While I am both thrilled and fascinated by the multitude and variety of conferences and events that San Antonio is playing host to, I am not impressed at the idea of bringing a yoga competition to this city we call home. Today, The USA Yoga Federation (USA Yoga) is hosting the second of three days of its National USA Yoga Asana Championship at the Aztec Theatre. I support yoga as a physical practice that aids in benefitting the mind, body and spirit, but I personally do not support it as an ambitious sport or spectacle.
Yoga isn’t something to be judged, critiqued or praised. I say we leave that to the body-builders and beauty pageant contestants where egos thrive and pride pops out of bikini tops (and bottoms). Isn’t that what competitions are about? To determine who is the best of the best?
In fact, I believe it’s the complete opposite of all of this. Yoga is not about competition at all. Not about competing with others, or with oneself. We should all practice yoga to journey inside of ourselves, not look for metals or awards that simply convey our physical competencies. Mahatma Gandhi said, “It is health that is the real wealth and not pieces of gold and silver.”
As a yoga studio owner, I have a sincere passion for yoga. My aim is to share that with every single person who steps foot in our space and each one of our teachers shares in that same passion, that same goal. I’ve chosen purposely to not have mirrors in the studio because quite frankly, we spend all day judging ourselves and others. When we judge ourselves, we create stories in our minds that have a surefire tendency to manifest into reality.
The yoga studio should be a sacred space where individuals on different paths can all meet to practice and breathe through all the crap that fills our lives. One can really be by oneself, even if just for one hour. It is for every BODY.
Yoga is a term we are beginning to feel more comfortable with and a physical form of exercise we are seeing more and more of. It’s popping up in college classrooms, corporate break-rooms, neighborhood corner studios and quiet, candle-lit bedrooms.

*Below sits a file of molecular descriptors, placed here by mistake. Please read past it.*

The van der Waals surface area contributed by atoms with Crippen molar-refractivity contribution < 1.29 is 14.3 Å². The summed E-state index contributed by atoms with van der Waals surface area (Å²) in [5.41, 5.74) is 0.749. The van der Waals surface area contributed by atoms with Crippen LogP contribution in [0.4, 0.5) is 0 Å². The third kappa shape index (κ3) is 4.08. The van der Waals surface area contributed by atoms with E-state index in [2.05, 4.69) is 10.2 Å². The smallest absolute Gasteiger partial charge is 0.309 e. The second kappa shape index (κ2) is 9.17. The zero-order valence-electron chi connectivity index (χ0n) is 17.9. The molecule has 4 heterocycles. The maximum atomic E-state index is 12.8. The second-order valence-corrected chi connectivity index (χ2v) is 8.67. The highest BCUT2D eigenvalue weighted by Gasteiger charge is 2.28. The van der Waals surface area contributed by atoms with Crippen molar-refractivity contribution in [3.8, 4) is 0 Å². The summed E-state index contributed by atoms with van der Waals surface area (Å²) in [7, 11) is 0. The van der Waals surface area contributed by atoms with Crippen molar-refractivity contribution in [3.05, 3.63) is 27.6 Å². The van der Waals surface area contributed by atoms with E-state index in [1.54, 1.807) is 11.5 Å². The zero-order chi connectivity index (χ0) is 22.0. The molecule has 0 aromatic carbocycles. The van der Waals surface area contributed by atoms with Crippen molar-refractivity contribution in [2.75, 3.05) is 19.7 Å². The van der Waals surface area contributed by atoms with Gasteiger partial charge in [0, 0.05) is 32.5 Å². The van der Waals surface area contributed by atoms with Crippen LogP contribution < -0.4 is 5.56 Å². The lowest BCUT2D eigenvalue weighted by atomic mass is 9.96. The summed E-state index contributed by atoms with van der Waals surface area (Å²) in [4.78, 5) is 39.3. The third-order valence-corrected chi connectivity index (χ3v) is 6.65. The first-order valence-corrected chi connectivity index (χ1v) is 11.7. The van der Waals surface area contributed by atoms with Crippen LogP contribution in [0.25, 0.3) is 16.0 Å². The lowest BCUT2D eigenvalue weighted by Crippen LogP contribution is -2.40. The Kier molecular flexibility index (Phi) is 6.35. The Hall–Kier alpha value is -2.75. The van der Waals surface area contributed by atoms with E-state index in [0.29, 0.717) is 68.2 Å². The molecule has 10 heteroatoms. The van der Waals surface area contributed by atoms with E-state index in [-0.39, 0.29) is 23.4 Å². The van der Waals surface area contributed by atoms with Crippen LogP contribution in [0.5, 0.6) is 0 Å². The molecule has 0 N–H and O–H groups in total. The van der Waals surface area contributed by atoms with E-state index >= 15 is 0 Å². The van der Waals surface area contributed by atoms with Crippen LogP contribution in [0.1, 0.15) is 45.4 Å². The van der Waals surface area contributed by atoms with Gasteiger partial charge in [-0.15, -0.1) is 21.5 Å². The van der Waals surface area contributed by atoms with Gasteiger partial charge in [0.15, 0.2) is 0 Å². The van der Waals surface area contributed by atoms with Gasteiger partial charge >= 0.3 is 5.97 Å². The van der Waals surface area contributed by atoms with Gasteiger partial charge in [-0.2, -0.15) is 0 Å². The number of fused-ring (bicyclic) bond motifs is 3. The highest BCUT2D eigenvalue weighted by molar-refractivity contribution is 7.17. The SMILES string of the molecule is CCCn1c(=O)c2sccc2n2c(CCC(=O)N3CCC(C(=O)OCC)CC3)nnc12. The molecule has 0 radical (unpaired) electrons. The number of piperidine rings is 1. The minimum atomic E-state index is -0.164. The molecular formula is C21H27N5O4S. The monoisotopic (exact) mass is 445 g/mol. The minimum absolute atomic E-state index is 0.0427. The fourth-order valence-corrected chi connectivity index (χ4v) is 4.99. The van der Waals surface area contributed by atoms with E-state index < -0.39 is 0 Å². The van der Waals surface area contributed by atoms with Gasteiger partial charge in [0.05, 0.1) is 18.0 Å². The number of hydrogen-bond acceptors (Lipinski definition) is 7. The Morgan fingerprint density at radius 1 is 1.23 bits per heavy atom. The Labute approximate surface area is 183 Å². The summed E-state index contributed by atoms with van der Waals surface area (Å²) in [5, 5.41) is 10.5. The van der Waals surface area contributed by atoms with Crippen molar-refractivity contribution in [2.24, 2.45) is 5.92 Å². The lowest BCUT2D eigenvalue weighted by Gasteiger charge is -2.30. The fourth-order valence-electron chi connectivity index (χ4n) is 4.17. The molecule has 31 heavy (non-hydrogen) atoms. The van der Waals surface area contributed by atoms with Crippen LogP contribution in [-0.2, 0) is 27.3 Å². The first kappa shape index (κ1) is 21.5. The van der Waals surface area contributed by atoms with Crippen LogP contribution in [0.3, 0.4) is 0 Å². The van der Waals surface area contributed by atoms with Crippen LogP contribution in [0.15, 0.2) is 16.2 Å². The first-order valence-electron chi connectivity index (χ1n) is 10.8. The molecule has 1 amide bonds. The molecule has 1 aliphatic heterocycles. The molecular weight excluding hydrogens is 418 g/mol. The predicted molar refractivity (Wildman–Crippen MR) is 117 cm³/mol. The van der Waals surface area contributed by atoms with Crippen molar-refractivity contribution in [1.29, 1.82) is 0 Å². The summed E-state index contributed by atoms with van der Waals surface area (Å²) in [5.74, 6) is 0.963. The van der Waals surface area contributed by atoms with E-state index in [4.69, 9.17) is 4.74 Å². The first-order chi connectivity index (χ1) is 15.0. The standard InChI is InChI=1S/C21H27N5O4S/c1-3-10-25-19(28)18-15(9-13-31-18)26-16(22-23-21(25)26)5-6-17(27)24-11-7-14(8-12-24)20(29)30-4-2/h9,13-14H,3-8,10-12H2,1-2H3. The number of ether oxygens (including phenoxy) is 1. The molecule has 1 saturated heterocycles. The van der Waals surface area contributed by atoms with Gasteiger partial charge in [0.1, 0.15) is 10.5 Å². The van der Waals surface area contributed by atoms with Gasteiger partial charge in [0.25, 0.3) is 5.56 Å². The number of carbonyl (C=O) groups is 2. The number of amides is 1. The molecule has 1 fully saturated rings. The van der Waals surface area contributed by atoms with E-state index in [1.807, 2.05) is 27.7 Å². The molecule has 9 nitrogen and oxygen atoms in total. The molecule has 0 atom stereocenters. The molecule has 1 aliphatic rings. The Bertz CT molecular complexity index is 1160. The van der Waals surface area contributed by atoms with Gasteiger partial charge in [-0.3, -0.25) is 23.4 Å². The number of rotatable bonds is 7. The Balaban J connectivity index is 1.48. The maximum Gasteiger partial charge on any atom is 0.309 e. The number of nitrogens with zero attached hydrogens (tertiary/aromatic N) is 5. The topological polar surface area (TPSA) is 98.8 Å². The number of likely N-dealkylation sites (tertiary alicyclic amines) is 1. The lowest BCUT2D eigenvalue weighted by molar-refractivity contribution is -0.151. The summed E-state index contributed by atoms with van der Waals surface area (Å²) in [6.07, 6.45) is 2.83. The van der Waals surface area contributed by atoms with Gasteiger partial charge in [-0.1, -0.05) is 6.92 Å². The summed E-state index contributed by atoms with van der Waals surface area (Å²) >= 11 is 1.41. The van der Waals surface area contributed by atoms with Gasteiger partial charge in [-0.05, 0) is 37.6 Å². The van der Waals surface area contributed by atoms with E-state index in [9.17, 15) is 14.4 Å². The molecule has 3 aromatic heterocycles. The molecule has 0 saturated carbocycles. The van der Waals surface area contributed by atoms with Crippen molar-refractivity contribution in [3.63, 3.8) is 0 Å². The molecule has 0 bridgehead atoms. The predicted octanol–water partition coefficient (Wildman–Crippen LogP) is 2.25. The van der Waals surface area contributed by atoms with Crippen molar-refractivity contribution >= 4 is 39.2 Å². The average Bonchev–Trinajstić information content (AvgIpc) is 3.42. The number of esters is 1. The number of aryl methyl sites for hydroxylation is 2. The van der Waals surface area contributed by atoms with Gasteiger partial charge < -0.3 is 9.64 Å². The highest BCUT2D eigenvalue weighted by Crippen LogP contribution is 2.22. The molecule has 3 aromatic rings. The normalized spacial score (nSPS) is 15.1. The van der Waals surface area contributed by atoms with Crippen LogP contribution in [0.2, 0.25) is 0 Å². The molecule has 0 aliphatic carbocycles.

What makes this practice unique? Just that. It’s a practice, something that is most effective when done routinely just like brushing our teeth. It’s a practice that, yes, without a doubt enhances and improves our physical well-being; but somewhere along the way, beyond the downward dogs and party poses (see: arm balances), something magical also happens if you’re lucky enough to catch it.
What is that magic and where does it exist?
It’s discovering who we really are as individuals. Beyond the clothes we wear, the brands we buy. Beyond the titles we possess and the roles we play day in and day out. The magic lies in slowly beginning to shine light on who we are and what our purpose is.
During my classes at Southtown Yoga Loft, I often use the analogy of an onion. The yoga practice serves as a tool to help us peel back the layers of our life that have caused turmoil, guilt, heartache, loss, anxiety, and more, until we get to the absolute core of our true, authentic spirit. As my own yoga practice developed, so did my craving to learn more about its philosophy and foundations.
Why is it that we move our bodies the way we do? Where does that mind-body connection come in? There had to be more to it. On a much deeper level of yoga, beneath the stretches and melodic sounds of breath in a room full of students, there lies a garland of guidelines or rules to adhere to should one look to grow their level of understanding and knowledge of the practice. You can think of these as yoga’s 10 Commandments. These are known as the Eight Limbs of Yoga and when studied and practiced with attention and intention, they can really have a positive influence on your yoga practice and your life. After all, what we learn on the mat should be applied to real life outside our blissful, euphoric physical practice.
Within these Eight Limbs, we learn about non-harming to yourself and others; truthfulness; non-stealing; devoting yourself to your partner; cleanliness of home, cleanliness of mind; and more.
With this newly found vision, one is able to see a bit more clearly, taking time to observe and evaluate situations, and most importantly, let go of the small shit.
That is what ends up building up inside of us over time and causes stress and diseases of the physical body and of the mind. This is why we should practice yoga daily: to wring out our bodies, purifying them slowly, slowly.
Better indeed is knowledge than mechanical practice. Better than knowledge is meditation. But better still is surrender of attachment to results, because there follows immediate peace. — Bhagavad Gita
Yoga is for the weak, the strong, the student who is learning what it means to chant ‘Om’ and the student who puts his leg behind his head. That’s what makes it beautiful. It is my hope that yoga does not make it as an Olympic sport for this reason. It’s simply a show – void of its magic.
*Featured/top image: Southtown Yoga Loft session. Photo courtesy of Raven Red Photography.
*Originally published on March 15.